Homegrown food can be easy to grow
When starting your first garden, keep it simple with these easy to grow fruit, herbs, and vegetables. All of them produce with minimal effort and produce a lot for the space they take up.
Are you interested in growing your own produce but don’t know where to begin? Some fruits and vegetables are easier to grow than others so are perfect for those just starting out. Avoid getting overwhelmed by keeping it simple and sticking to tasty varieties that give a lot for the least amount of effort. Many of them are perennial, which mean that they come back year after year without having to be re-sown.
I’ve yet to meet a person who doesn’t love strawberries! These juicy red (and sometimes white) fruits grow from small plants that need very little in the way of care before they begin producing fruit. One of my favourite ways to have strawberries is in Pavlova but Strawberry & Rhubarb pie is high on the list too. If there’s one easy to grow fruit that should be on your gardening plan, it’s strawberries!
Buy plants in spring and plant them in rich soil and a sunny location either in the garden or this Strawberry Pallet Planter. Mulch around the plant with straw, compost, or fabric to keep weeds down. Alternatively, here are instructions on how to best plant a strawberry pot.
Strawberries are perennial. Each strawberry plant will survive indefinitely but is most productive in the first three years. After three years have passed, replace plants with new ones.
Bird and slugs will be your worst enemy so make sure to protect ripening fruit with netting and to keep the fruit from touching the ground. Use straw, cardboard, or old egg cartons to keep the fruit elevated. Berries from most plants will ripen in June but you can also purchase Everbearing varieties that produce berries throughout the summer.
If you have a bit of outdoor space and you like raspberries, GO NOW and plant a row. They grow in shade, sun, or a combination of the two and require hardly any work. Eating the sun-warmed berries off the plant is the best way to have them followed second by fresh berry Pavlova.
You can plant potted-plants anytime of the year but the most common way to begin growing raspberries is with bareroot canes. They’ll look like rooted sticks and will need to be soaked in water and then planted out in early spring. Plant them a couple of feet apart in well manured ground and make sure to give them a support to grow against. A layer of composted manure every year in spring will give them the nutrients the plant needs to be a big producer.
Raspberries are perennial. Raspberries will faithfully come back year after year but you need to prune them. Also, they can be a little invasive and it’s not uncommon to see a new raspberry plant shoot up where it’s not supposed to.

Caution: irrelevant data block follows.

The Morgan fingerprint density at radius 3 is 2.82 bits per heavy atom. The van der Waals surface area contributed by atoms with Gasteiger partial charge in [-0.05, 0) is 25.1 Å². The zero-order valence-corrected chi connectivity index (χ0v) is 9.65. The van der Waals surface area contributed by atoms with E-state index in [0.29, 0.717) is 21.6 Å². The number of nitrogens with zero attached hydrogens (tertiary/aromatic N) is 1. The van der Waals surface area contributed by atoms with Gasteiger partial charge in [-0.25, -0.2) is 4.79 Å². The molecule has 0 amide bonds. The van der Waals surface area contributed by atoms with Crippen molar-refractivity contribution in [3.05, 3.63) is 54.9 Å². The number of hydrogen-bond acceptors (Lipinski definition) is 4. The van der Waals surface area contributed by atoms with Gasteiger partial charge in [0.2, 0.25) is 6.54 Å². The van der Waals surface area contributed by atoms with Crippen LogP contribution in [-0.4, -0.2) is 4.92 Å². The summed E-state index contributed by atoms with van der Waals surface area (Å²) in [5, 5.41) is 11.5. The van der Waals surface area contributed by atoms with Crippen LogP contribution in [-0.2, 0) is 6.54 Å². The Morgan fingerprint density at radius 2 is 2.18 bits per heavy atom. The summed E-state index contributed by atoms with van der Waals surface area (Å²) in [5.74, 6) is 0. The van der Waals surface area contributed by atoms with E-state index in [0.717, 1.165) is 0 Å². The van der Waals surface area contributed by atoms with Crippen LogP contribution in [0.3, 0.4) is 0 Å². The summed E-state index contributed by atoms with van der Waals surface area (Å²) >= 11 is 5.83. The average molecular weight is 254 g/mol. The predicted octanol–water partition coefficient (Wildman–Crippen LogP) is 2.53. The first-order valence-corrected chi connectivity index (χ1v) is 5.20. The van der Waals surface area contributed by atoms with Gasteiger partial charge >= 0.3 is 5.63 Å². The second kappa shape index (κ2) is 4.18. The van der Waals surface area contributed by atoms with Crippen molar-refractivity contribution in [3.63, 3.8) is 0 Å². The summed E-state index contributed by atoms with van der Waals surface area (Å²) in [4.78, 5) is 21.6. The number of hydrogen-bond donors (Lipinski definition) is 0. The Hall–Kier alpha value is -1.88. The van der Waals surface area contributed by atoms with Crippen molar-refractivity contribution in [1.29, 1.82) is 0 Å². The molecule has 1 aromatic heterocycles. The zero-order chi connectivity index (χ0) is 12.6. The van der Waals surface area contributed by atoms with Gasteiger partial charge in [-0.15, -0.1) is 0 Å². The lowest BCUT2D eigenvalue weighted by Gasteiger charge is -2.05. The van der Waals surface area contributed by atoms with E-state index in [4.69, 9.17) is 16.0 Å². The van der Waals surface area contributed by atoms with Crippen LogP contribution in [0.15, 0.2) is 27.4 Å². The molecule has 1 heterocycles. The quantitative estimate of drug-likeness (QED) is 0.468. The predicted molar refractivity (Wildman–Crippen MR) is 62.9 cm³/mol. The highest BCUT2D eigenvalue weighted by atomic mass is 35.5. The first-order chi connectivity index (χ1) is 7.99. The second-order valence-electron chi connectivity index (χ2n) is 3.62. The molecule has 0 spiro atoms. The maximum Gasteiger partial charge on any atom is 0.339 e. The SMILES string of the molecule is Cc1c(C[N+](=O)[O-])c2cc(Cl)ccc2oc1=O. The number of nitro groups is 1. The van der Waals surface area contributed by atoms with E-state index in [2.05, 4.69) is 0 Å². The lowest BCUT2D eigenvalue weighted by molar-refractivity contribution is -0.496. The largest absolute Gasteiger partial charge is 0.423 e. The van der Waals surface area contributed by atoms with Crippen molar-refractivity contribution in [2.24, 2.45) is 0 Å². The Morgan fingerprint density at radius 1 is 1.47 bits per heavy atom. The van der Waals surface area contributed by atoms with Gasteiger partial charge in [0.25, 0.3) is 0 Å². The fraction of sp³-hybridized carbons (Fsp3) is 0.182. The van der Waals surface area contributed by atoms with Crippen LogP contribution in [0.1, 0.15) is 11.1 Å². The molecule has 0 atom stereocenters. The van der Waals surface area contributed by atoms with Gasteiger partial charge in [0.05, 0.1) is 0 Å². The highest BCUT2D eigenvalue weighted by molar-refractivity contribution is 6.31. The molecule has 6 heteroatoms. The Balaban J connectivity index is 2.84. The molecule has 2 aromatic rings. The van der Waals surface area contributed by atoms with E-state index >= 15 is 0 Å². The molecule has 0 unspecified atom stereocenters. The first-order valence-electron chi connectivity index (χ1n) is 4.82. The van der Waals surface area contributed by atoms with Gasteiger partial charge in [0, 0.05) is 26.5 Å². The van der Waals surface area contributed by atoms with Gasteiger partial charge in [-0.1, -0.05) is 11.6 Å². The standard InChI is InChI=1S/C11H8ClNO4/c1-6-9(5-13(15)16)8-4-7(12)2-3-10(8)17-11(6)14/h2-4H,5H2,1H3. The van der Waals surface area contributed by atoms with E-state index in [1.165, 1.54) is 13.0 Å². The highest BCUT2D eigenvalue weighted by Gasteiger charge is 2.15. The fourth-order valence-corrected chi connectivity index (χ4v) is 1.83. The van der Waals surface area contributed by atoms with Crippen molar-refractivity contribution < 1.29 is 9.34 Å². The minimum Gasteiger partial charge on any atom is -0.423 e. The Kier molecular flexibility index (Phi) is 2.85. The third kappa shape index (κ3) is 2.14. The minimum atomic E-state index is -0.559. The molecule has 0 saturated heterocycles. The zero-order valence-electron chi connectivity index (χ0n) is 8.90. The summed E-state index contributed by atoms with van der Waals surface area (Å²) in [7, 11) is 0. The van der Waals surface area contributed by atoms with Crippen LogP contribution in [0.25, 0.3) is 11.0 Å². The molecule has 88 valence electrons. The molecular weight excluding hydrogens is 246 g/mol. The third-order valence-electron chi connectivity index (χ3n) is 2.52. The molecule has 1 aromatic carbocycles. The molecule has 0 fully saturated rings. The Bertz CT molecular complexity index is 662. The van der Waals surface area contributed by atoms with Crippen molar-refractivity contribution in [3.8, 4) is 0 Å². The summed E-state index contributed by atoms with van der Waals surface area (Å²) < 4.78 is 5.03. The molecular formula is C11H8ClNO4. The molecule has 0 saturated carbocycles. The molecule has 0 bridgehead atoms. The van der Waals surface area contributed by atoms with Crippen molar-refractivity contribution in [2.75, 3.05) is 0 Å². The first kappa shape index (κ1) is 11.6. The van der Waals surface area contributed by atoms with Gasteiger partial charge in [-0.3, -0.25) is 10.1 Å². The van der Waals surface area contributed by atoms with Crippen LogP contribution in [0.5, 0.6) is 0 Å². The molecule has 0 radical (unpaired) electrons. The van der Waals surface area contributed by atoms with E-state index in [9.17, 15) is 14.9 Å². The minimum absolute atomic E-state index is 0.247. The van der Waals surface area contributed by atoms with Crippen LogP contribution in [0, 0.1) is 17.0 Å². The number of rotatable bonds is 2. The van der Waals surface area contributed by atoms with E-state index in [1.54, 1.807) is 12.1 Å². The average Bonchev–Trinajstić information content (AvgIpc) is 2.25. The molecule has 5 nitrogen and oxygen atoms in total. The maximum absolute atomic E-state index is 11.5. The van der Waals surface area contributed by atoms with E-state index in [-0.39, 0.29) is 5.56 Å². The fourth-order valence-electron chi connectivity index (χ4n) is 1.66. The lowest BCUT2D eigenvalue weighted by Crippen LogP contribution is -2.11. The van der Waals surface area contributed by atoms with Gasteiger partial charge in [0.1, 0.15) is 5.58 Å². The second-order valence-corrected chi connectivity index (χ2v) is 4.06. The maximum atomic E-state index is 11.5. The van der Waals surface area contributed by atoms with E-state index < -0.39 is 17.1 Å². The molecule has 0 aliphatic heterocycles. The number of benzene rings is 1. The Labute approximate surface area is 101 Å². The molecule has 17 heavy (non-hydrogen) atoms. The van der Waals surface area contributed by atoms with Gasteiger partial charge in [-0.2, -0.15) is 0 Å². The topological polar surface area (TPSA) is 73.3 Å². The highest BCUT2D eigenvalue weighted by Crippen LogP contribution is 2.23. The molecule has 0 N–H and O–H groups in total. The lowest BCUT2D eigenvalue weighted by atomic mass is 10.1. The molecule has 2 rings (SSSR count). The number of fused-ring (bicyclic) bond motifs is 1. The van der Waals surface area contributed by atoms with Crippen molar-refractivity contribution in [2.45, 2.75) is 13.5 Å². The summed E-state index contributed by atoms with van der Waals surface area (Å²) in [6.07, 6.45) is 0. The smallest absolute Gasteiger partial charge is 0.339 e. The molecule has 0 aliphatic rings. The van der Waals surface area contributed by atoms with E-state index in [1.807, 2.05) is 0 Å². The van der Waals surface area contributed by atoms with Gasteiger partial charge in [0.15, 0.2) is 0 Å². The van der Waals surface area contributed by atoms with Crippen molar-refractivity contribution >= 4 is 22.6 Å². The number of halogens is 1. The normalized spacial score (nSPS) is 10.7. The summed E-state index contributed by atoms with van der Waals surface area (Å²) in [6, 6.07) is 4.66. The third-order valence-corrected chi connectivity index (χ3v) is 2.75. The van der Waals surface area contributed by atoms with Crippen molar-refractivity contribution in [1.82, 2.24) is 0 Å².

There are two main types: Summer fruiting and Autumn fruiting. Beginners should stick with Autumn fruiting since it makes pruning easy – all you need to do is cut all the withered canes off of the plant in February. Pruning summer fruiting canes is a little bit more involved.
3. Baby Lettuce & Salad Greens
Salad greens are so easy to grow that you’ll wince every time you need to buy it from the shop. For the same cost of a bag or two of greens you can get a packet of ‘Cut-and-Come Again’ seeds that will give you crop after crop of fresh salad.
Baby lettuce & greens grow well in containers and I wrote a more detailed piece on it here. Lettuce seeds are small and are best sprinkled on the top of soil and then just barely covered with more soil – think less than a millimeter. Sow after the last frost if doing so outdoors, keep well watered, and cut the leaves with scissors when they are three or four inches tall. They’ll regrow again after about a month. Lettuce will grow in partially shady places as well as sunnier ones but in the heat of summer it does have a tendency to ‘bolt’, or produce flowers.
Lettuces are annuals. Once the lettuce plants aren’t producing, compost them and sow more seeds. They’ll last a few months before being spent.
You can create your own customized blend of baby greens by purchasing different varieties such a beet greens, mizuna, rocket, and different lettuce mixes.
I feel like a kid every time I dig up potatoes – it’s like being on a treasure hunt! Potatoes come in hundreds of varieties under these three main categories: ‘Early’, ‘Second Early’, and ‘Maincrop’. The category just lets you know when they’re ready for harvest. The most easy to grow are Early potatoes and youu dig them up in May or June. Maincrops are harvested towards the end of summer.
Potatoes come in a wide range of colour, flavour, shape, and purpose but I recommend you stick with those in the early potato group (such as Yukon Gold) for your first try – they harvest quickly and are the most tender.